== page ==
From Oldsendbrdy: My friend told him that was the last time he was delivering the mail to that address.
Which is what he should have done in the first place. About the time the government checks are due, Old Satan would be carefully confined to the garage.
From Toledolen_ I wouldn't want some random stranger walking down the street feeding my animals.
So what? I don't know if this has occurred to you, but the world is not going to conform to your every whim. Just sayin'.
Madjack, you have to be attacked usually before you can get your supervisor to allow you to discontinue delivery. And a lot of people in that part of town do not have garages. And like in most service jobs, you have to go along to get along. But there were a lot of witnesses to ol' Satan's attack that day. My friend felt sure he could discontinue delivery. It lasted two weeks.
I was under the impression this was a scenario where the dog was behind a secure fence, not running around the streets. At that point just shoot the fucking dog. I don't care.
I remember having to mace a dog that was chasing two children. A very mean rotweiler. One kid made it to his own porch, the other just came to ours, i scooped him up over our fence just as the was about to bite him, my husband maced the dog, didn't even faze it. It stood on our steps barking like crazy, so then my husband threw cold water on it. (that finally worked)
From tm2: I remember having to mace a dog that was chasing two children.
No surprise there. Kids squeal and run around which triggers the dog's prey response, hence the chase scenario. Any dog will chase kids that behave this way.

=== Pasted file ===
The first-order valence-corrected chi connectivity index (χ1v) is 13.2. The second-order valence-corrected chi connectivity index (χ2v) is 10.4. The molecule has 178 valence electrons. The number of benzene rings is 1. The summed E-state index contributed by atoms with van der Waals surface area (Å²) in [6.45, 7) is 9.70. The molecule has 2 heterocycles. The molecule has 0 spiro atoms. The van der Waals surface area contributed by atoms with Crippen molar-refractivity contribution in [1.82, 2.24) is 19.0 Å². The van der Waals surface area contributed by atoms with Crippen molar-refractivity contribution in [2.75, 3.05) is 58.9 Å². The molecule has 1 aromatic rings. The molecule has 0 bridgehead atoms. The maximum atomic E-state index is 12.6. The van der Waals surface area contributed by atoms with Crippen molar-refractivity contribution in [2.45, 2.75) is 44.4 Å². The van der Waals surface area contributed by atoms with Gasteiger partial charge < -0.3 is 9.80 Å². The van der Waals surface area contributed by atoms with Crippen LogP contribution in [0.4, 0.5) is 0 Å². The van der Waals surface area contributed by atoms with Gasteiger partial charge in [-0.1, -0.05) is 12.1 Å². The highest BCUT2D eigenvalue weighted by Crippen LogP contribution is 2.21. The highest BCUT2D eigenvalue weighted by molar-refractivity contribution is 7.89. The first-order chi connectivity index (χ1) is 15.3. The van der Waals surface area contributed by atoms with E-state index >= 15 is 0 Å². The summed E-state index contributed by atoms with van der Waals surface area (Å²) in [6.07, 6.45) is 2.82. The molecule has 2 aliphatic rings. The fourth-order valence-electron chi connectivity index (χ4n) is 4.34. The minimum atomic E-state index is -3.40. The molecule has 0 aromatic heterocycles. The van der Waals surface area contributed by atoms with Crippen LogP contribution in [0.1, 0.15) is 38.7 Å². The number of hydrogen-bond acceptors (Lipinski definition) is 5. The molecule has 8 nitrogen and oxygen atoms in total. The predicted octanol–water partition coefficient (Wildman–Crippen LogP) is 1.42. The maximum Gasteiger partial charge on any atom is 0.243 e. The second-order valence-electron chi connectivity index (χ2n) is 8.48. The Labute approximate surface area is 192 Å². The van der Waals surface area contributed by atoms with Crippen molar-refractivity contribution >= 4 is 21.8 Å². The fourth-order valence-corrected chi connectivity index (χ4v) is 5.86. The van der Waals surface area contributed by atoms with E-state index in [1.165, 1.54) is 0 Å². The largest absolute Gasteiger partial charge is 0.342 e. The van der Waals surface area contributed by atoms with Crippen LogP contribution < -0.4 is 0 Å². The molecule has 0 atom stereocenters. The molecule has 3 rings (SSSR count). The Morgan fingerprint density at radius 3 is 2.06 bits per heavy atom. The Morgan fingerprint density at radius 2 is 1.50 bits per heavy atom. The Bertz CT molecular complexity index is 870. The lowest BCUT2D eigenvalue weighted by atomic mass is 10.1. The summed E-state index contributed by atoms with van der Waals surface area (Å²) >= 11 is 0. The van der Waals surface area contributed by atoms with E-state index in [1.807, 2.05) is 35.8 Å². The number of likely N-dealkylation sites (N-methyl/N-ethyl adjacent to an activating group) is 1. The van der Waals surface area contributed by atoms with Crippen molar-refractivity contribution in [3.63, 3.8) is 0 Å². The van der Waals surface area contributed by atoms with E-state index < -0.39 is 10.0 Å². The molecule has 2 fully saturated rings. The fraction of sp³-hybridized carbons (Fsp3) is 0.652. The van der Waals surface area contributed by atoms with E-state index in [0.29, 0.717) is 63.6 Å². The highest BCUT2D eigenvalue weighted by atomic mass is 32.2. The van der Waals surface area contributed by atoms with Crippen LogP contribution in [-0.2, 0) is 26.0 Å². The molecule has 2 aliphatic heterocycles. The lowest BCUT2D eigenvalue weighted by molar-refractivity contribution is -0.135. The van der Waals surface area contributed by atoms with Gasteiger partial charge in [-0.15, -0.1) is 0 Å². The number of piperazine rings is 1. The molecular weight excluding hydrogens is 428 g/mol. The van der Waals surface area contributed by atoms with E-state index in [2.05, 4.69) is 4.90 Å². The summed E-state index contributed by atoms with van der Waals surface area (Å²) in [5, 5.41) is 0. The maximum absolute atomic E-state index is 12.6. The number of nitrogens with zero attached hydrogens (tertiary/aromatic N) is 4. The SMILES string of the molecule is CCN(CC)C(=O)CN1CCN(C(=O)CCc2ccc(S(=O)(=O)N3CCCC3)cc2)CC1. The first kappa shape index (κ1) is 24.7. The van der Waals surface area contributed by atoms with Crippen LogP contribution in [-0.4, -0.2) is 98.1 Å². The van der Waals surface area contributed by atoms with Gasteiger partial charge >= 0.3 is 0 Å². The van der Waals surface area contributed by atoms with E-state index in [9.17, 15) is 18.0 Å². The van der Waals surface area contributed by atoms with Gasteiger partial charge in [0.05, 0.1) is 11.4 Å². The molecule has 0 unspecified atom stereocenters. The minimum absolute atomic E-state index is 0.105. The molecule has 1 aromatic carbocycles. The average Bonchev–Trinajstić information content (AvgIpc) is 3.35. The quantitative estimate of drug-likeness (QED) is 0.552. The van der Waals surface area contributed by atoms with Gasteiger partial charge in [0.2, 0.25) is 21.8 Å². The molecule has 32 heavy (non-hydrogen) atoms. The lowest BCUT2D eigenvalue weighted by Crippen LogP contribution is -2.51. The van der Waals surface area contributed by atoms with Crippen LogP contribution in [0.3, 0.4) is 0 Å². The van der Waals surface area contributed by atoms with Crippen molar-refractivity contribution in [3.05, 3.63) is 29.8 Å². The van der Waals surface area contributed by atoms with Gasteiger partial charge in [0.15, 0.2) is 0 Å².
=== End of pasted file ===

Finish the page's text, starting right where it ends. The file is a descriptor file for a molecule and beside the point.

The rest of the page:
The real solution is to keep the kids inside where they belong, unless the parents are outside with them so as to supervise their behavior.
Things like this aren't the dog's fault - the dog is just behaving like a dog should - the parents need to control the noisy little kids.
Actually this dog was let out on purpose by un-tended little wanna be gang bangers who owned it when the other children walked by, they weren't outside playing.
This dog was one of three mean dogs these people had, 2 were rots, one was a mutt. The lady who owned it had to put a privacy fence between our yards because it managed to snag my husbands arm and bite him.(not severly though) These people trained their dogs to be mean.
On the other hand the GIANT rot that lived on the other side of us was a gentle sweet dog. Its funny because those owners said be careful that it was mean, but when i fed it dog treats it would take them gently out of my hand. 8-)
My only point was the mace thing, you cant blame the dog for being mean, but the people that make them that way.
<No surprise there. Kids squeal and run around which <triggers the dog's prey response, hence the chase <scenario. Any dog will chase kids that behave this <way.
<The real solution is to keep the kids inside where <they belong, unless the parents are outside with <them so as to supervise their behavior.
<Things like this aren't the dog's fault - the dog <is just behaving like a dog should - the parents <need to control the noisy little kids.
Wrong, its the owners responsibility to maintain their animals, if the kids are on the street / sidewalk / in their own yard, friends yard then they have every right to expect to not be attacked or threatened by someone dog. People have a right to be in public places without being afraid of being attacked, any animal that cant be controlled in a reasonable manner should be removed by animal control, any incident should be reported and the owners warned and then fined if it happens again, should also check to see if dog have licenses.
LC, why does it have to be either/or?
IMO, people need to properly control, care for and train their dogs AND people need to properly "control," care for and "train" their children. (And it is my honest opinion that in this town we seem to have a bigger problem with the latter.)
jmleong has it right, especially about the faction that causes the most problems - unsupervised youth.